“When you go to a library or national park, you can point out that volunteer help and charitable giving makes those things possible.” Friedman has also found that when kids spend time with the people they’re helping, they learn that those same people are strong in other ways. “Kids learn that part of our role in the world is to help people out, just like they would help us out. They get a sense of the common good.”
Karen Cole, Ph.D., publishes the weekly family fun newsletter Big Learning News at biglearning.com/newsletter.htm. She is the co-author of Increasing Student Learning Through Multimedia Projects (Association for Supervision & Curriculum Deve, 2002).
WHERE TO HELP WITH TWEENS AND TEENS
Clover Bottom Developmental Center
275 Stewarts Ferry Pike, Nashville
This center for mentally disabled individuals welcomes teen volunteers ages 14 and older to visit with the residents. Teen groups can also come to the center and throw parties for residents.
Earth Matters, Tennessee
252-6953 or firstname.lastname@example.org
Help protect and preserve these beautiful parks by volunteering as a family. Opportunities include feeding the birds, picking up litter on the trails and in the river, and cleaning the nature center. Volunteers ages 13 and younger must be accompanied by an adult.
Love at First Sight
4423 Murphy Road, Nashville
297-2464 or lafspetadoption.com
This rescue organization finds loving homes for healthy puppies and kittens. Volunteers age 13 and older are needed to feed and play with the animals awaiting adoption. Children younger than 13 can also participate by helping to socialize (play with) the animals, provided they are accompanied by an adult.
209 10th Ave. S.,
Ste. 160, Nashville
259-4866 or nashvillecares.org
Your family can make a difference in the lives of people living with HIV and AIDS by delivering meals on Christmas morning. There is no age requirement as long as children are accompanied by an adult.
Nashville Humane Society
213 Oceola Ave., Nashville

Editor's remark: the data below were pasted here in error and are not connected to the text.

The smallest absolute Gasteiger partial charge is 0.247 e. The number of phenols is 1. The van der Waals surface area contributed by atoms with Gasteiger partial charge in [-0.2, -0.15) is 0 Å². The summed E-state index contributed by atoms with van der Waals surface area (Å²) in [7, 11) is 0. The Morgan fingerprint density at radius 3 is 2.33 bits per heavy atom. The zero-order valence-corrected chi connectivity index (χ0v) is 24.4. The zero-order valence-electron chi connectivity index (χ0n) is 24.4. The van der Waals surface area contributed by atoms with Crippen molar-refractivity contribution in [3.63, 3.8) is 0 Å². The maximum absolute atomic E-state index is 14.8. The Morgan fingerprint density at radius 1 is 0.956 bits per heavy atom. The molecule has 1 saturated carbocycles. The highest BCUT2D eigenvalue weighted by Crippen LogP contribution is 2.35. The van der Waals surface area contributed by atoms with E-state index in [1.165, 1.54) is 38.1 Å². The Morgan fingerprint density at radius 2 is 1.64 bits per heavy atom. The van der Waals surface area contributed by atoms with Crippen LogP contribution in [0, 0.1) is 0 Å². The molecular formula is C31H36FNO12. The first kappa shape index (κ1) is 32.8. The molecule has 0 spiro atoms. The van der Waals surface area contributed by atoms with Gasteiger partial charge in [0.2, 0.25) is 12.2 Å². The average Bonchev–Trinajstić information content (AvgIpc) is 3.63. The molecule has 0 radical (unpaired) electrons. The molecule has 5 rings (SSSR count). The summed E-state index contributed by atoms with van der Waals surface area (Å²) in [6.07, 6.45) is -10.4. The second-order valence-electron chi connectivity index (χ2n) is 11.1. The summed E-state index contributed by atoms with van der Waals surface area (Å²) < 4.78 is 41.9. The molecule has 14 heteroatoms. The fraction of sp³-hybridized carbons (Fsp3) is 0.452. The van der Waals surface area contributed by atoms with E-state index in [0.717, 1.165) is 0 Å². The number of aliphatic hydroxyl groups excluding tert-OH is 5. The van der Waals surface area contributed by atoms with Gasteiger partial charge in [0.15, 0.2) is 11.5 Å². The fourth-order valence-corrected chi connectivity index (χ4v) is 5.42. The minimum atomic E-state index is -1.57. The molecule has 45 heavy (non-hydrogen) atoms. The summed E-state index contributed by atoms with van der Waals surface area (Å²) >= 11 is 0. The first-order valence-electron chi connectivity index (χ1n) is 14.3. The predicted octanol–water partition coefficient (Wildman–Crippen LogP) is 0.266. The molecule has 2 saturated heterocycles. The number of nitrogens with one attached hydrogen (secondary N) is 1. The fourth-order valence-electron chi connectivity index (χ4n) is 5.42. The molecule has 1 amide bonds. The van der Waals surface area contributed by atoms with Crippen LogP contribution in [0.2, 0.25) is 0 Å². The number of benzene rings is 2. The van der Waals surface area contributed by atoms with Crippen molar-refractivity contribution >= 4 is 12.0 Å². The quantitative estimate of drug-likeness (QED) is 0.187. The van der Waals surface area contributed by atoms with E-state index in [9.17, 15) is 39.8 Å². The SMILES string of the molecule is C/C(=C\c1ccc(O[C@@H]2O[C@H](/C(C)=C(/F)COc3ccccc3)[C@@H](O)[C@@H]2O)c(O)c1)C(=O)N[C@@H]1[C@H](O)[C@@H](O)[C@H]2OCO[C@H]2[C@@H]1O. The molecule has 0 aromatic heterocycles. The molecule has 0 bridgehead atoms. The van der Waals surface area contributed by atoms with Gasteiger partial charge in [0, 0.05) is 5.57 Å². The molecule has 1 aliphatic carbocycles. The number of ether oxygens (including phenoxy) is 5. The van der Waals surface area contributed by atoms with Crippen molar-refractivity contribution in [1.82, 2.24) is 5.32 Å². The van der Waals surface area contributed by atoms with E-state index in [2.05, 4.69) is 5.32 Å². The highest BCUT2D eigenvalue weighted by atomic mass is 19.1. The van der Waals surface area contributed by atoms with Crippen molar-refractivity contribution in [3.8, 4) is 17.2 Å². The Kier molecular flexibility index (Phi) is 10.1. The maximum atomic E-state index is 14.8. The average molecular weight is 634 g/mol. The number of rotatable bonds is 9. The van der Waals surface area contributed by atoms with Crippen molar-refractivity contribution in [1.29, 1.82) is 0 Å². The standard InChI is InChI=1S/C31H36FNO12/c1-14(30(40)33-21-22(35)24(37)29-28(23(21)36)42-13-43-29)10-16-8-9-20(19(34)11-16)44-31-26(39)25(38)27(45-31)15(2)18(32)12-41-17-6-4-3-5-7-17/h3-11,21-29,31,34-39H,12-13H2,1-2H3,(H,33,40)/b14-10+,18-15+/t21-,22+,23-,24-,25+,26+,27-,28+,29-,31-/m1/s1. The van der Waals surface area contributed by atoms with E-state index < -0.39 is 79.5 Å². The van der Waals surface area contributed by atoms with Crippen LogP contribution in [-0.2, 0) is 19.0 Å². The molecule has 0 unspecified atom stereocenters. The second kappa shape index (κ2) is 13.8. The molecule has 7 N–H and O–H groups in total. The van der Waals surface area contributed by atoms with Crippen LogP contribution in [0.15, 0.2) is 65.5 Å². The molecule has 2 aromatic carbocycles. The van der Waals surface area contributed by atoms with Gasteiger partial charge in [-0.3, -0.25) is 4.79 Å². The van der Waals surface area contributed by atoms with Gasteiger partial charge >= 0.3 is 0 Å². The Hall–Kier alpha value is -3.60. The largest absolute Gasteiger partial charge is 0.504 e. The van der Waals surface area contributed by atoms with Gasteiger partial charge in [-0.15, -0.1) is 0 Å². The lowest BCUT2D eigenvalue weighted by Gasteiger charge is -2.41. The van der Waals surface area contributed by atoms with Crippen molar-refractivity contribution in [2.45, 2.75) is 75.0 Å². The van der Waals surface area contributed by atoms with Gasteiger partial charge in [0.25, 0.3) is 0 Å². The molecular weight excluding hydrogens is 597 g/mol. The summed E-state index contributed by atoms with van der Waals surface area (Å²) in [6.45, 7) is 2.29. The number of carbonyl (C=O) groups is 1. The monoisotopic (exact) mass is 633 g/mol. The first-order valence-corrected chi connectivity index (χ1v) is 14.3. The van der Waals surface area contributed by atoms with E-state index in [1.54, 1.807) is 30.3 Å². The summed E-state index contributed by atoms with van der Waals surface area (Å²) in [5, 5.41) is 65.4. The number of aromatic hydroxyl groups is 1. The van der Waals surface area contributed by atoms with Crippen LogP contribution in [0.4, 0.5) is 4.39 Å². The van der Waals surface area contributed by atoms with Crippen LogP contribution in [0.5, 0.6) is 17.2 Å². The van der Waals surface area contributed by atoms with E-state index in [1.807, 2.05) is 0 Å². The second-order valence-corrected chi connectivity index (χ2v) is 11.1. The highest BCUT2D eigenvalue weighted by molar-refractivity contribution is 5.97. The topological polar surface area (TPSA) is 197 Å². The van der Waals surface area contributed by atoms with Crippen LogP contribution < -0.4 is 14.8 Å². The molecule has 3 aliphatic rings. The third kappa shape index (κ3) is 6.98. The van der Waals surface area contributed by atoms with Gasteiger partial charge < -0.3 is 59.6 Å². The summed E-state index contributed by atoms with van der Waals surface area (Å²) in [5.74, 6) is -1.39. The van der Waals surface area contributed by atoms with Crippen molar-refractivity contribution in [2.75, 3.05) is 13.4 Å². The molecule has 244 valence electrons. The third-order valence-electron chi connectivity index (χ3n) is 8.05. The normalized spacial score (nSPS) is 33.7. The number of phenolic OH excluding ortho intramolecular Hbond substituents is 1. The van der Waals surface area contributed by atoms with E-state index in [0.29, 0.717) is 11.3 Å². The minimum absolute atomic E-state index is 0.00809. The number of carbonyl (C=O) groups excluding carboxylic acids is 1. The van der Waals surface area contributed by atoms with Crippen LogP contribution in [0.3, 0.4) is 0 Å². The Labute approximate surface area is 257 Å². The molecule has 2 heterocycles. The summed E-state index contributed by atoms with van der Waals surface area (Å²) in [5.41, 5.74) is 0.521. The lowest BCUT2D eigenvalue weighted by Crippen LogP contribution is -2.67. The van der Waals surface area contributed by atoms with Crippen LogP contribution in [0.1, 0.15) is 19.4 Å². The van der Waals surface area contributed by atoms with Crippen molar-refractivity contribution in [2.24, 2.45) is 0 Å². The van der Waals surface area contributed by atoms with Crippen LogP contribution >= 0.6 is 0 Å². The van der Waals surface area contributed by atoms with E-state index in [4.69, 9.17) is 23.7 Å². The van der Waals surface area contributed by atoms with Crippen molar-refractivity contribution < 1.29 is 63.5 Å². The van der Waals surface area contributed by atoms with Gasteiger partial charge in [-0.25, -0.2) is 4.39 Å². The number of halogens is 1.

352-1010 or nashvillehumane.org
This animal rescue organization needs volunteers to help with dog walking, animal socialization and other special projects. All ages are welcome, but volunteers younger than 16 must be accompanied by an adult.
Nashville Rescue Mission
639 Lafayette St., Nashville
255-2475 or nashvillerescuemission.org
Ages 12 and older can help alleviate the suffering of the underprivileged and the homeless by serving meals, sorting canned goods and nonperishable items, and organizing food and clothing drives. Younger children who are accompanied by an adult can help serve meals during the holidays.
The Nashville Zoo at Grassmere
3777 Nolensville Road, Nashville
833-1534 or nashvillezoo.org
Preteens ages 12 – 14 can join the Zoo Crew, which gives kids the opportunity to participate in special volunteer projects at the Zoo. Zoo Crew projects include special events, enrichment projects or helping to clean-up/set-up event projects.
1549 Old Hillsboro Road, Franklin
794-1150 or saddleupnashville.org
Saddle Up is a program designed to help build confidence and strength in disabled individuals through the use of equine therapy. Junior volunteers ages 12 – 18 can help out by being stable hands and doing barn chores during lesson times. All volunteers younger than 16 must be accompanied by an adult.
Second Harvest Food Bank
331 Great Circle Road, Nashville
329-3491 or secondharvestnashville.org
Volunteers are needed to assist with office duties, food drives and other special events. Kids in the sixth grade and older are welcome, provided they are accompanied by an adult.
Hands on Nashville
298-1108 ext. 107 or hon.org
Find out about other volunteer opportunities for youth through the Hands on Nashville annual guide (available online), or call for volunteer referrals throughout the community.